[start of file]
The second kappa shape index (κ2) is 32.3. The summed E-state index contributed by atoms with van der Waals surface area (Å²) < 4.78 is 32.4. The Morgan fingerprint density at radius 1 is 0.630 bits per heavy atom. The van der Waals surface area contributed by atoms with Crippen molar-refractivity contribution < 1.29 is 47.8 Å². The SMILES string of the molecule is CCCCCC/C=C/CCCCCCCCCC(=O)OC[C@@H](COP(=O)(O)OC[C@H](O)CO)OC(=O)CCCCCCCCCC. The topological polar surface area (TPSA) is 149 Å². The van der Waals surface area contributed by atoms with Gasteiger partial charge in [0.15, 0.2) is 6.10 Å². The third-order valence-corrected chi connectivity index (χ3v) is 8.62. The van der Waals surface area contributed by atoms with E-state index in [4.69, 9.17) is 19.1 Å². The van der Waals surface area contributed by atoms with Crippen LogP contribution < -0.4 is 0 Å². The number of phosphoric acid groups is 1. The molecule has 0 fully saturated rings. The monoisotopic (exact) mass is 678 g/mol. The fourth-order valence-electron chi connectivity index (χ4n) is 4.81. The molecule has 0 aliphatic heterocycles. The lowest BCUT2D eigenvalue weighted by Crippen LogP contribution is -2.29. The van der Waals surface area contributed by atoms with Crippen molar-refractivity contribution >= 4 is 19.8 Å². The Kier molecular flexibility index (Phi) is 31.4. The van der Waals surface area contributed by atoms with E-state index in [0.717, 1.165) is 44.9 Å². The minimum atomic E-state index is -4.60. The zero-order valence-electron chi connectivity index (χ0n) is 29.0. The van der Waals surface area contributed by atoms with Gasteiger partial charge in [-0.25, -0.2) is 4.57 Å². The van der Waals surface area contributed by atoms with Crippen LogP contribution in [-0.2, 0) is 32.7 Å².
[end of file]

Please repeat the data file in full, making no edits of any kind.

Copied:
The second kappa shape index (κ2) is 32.3. The summed E-state index contributed by atoms with van der Waals surface area (Å²) < 4.78 is 32.4. The Morgan fingerprint density at radius 1 is 0.630 bits per heavy atom. The van der Waals surface area contributed by atoms with Crippen molar-refractivity contribution < 1.29 is 47.8 Å². The SMILES string of the molecule is CCCCCC/C=C/CCCCCCCCCC(=O)OC[C@@H](COP(=O)(O)OC[C@H](O)CO)OC(=O)CCCCCCCCCC. The topological polar surface area (TPSA) is 149 Å². The van der Waals surface area contributed by atoms with Gasteiger partial charge in [0.15, 0.2) is 6.10 Å². The third-order valence-corrected chi connectivity index (χ3v) is 8.62. The van der Waals surface area contributed by atoms with E-state index in [4.69, 9.17) is 19.1 Å². The van der Waals surface area contributed by atoms with Crippen LogP contribution < -0.4 is 0 Å². The number of phosphoric acid groups is 1. The molecule has 0 fully saturated rings. The monoisotopic (exact) mass is 678 g/mol. The fourth-order valence-electron chi connectivity index (χ4n) is 4.81. The molecule has 0 aliphatic heterocycles. The lowest BCUT2D eigenvalue weighted by Crippen LogP contribution is -2.29. The van der Waals surface area contributed by atoms with Crippen molar-refractivity contribution >= 4 is 19.8 Å². The Kier molecular flexibility index (Phi) is 31.4. The van der Waals surface area contributed by atoms with E-state index in [0.717, 1.165) is 44.9 Å². The minimum atomic E-state index is -4.60. The zero-order valence-electron chi connectivity index (χ0n) is 29.0. The van der Waals surface area contributed by atoms with Gasteiger partial charge in [-0.25, -0.2) is 4.57 Å². The van der Waals surface area contributed by atoms with Crippen LogP contribution in [-0.2, 0) is 32.7 Å².